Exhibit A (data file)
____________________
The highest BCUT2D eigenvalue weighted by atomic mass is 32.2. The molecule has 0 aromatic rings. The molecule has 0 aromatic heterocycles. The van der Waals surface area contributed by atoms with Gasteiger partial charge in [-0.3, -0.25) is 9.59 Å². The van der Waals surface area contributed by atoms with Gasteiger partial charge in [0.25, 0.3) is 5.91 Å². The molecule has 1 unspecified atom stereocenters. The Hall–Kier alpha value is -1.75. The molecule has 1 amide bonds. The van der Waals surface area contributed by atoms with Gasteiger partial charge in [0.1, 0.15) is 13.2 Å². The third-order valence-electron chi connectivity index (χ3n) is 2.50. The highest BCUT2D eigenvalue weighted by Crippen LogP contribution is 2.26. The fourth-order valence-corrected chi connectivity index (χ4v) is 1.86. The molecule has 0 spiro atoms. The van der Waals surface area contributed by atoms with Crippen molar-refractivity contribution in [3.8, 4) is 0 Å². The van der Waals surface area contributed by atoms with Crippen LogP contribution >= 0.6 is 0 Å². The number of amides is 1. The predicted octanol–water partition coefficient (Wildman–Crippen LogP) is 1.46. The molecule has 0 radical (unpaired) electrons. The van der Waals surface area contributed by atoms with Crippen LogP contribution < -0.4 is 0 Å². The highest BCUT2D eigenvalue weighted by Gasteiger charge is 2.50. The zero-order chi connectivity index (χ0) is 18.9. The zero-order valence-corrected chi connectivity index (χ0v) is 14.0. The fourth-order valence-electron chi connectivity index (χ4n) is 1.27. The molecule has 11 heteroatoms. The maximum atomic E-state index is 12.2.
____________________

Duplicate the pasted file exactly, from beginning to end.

The highest BCUT2D eigenvalue weighted by atomic mass is 32.2. The molecule has 0 aromatic rings. The molecule has 0 aromatic heterocycles. The van der Waals surface area contributed by atoms with Gasteiger partial charge in [-0.3, -0.25) is 9.59 Å². The van der Waals surface area contributed by atoms with Gasteiger partial charge in [0.25, 0.3) is 5.91 Å². The molecule has 1 unspecified atom stereocenters. The Hall–Kier alpha value is -1.75. The molecule has 1 amide bonds. The van der Waals surface area contributed by atoms with Gasteiger partial charge in [0.1, 0.15) is 13.2 Å². The third-order valence-electron chi connectivity index (χ3n) is 2.50. The highest BCUT2D eigenvalue weighted by Crippen LogP contribution is 2.26. The fourth-order valence-corrected chi connectivity index (χ4v) is 1.86. The molecule has 0 spiro atoms. The van der Waals surface area contributed by atoms with Crippen molar-refractivity contribution in [3.8, 4) is 0 Å². The van der Waals surface area contributed by atoms with Crippen LogP contribution >= 0.6 is 0 Å². The number of amides is 1. The predicted octanol–water partition coefficient (Wildman–Crippen LogP) is 1.46. The molecule has 0 radical (unpaired) electrons. The van der Waals surface area contributed by atoms with Crippen LogP contribution < -0.4 is 0 Å². The highest BCUT2D eigenvalue weighted by Gasteiger charge is 2.50. The zero-order chi connectivity index (χ0) is 18.9. The zero-order valence-corrected chi connectivity index (χ0v) is 14.0. The fourth-order valence-electron chi connectivity index (χ4n) is 1.27. The molecule has 11 heteroatoms. The maximum atomic E-state index is 12.2.